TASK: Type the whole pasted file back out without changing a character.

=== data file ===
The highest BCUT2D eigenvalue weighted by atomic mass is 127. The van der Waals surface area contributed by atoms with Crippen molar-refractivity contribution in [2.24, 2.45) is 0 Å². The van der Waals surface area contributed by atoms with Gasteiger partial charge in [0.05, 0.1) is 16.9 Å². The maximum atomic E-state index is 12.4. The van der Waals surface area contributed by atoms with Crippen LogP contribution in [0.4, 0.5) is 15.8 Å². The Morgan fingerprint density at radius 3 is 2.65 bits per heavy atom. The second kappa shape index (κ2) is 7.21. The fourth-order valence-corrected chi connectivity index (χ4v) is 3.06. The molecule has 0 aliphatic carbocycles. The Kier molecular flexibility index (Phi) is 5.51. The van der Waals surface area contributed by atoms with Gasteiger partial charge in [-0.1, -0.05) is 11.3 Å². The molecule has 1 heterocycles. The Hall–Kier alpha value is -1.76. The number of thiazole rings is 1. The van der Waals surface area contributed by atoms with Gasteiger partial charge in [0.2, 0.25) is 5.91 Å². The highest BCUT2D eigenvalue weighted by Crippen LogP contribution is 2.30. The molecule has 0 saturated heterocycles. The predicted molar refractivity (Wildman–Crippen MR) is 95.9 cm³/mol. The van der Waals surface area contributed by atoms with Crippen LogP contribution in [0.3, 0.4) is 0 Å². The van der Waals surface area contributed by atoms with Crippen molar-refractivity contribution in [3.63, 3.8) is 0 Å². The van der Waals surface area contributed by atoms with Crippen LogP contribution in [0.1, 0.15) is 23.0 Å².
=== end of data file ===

The highest BCUT2D eigenvalue weighted by atomic mass is 127. The van der Waals surface area contributed by atoms with Crippen molar-refractivity contribution in [2.24, 2.45) is 0 Å². The van der Waals surface area contributed by atoms with Gasteiger partial charge in [0.05, 0.1) is 16.9 Å². The maximum atomic E-state index is 12.4. The van der Waals surface area contributed by atoms with Crippen LogP contribution in [0.4, 0.5) is 15.8 Å². The Morgan fingerprint density at radius 3 is 2.65 bits per heavy atom. The second kappa shape index (κ2) is 7.21. The fourth-order valence-corrected chi connectivity index (χ4v) is 3.06. The molecule has 0 aliphatic carbocycles. The Kier molecular flexibility index (Phi) is 5.51. The van der Waals surface area contributed by atoms with Gasteiger partial charge in [-0.1, -0.05) is 11.3 Å². The molecule has 1 heterocycles. The Hall–Kier alpha value is -1.76. The number of thiazole rings is 1. The van der Waals surface area contributed by atoms with Gasteiger partial charge in [0.2, 0.25) is 5.91 Å². The highest BCUT2D eigenvalue weighted by Crippen LogP contribution is 2.30. The molecule has 0 saturated heterocycles. The predicted molar refractivity (Wildman–Crippen MR) is 95.9 cm³/mol. The van der Waals surface area contributed by atoms with Crippen LogP contribution in [0.3, 0.4) is 0 Å². The van der Waals surface area contributed by atoms with Crippen molar-refractivity contribution in [3.63, 3.8) is 0 Å². The van der Waals surface area contributed by atoms with Crippen LogP contribution in [0.1, 0.15) is 23.0 Å².